Over the twelve months to September quarter 2008, financial and insurance services rose 9.5%, with increases in the prices of all components - deposit and loan facilities (+16.0%), insurance services (+9.0%) and other financial services (+1.6%).


RECREATION (+1.3%)

The rise in recreation prices this quarter was mainly due to overseas holiday travel and accommodation (+4.9%), domestic holiday travel and accommodation (+2.4%) and sports participation (+2.7%). The major offset was provided by audio, visual and computing equipment (-3.9%).

Through the year to September quarter 2008, the recreation group rose 1.6%, the fifteenth consecutive annual rise. This rise was mainly due to overseas holiday travel and accommodation (+7.8%), other recreational activities (+5.9%) and domestic holiday travel and accommodation (+2.6%). Rises were reported in six capital cites ranging from 0.1% in Canberra to 2.4% in Brisbane and Adelaide. Hobart (-3.0%) and Darwin (-0.3%) recorded falls.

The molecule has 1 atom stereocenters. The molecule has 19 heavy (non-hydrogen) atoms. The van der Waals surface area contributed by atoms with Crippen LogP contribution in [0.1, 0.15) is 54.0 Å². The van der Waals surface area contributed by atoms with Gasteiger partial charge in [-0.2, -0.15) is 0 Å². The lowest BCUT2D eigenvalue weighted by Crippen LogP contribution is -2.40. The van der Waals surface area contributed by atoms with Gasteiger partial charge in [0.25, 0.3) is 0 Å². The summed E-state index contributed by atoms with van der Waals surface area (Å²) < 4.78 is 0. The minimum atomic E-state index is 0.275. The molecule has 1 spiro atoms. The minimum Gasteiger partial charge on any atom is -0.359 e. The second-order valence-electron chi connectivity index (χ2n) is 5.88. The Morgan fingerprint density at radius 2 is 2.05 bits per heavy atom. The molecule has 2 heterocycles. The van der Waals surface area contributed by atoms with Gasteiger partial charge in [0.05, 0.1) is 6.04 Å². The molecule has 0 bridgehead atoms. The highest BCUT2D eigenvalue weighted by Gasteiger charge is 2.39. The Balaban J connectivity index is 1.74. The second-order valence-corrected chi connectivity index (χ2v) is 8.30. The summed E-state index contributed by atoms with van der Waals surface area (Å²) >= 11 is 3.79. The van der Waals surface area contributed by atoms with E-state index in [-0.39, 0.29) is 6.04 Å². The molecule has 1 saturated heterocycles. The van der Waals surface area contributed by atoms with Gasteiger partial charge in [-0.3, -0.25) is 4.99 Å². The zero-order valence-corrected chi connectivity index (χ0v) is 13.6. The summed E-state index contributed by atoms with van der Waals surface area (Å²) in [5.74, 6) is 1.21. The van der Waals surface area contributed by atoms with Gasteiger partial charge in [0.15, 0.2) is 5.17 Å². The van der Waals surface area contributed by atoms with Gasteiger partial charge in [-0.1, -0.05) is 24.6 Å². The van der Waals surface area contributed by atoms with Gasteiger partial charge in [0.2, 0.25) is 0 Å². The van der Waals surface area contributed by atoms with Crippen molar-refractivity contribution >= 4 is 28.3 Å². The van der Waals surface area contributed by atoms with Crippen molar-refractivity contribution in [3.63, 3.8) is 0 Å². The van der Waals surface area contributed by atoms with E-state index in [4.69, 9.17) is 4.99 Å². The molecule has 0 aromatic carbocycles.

TRANSPORTATION (+1.0%)

The increase in transportation costs this quarter was mainly due to the rise in the price of automotive fuel (+2.0%). There were increases in most other categories of transportation, with other motoring charges (+2.7%) and motor vehicle repair and service (+1.3%) being the most significant. There was a small offsetting fall in the price of motor vehicles (-0.7%).

Automotive fuel prices rose in April (+2.7%), May (+3.3%), June (+7.5%) and July (+0.3%), fell in August (-6.7%) then rose in September (+1.1%). The automotive fuel expenditure class contributed 0.16 index points to the increase in the All groups CPI in September quarter 2008 and 1.64 index points to the through the year change.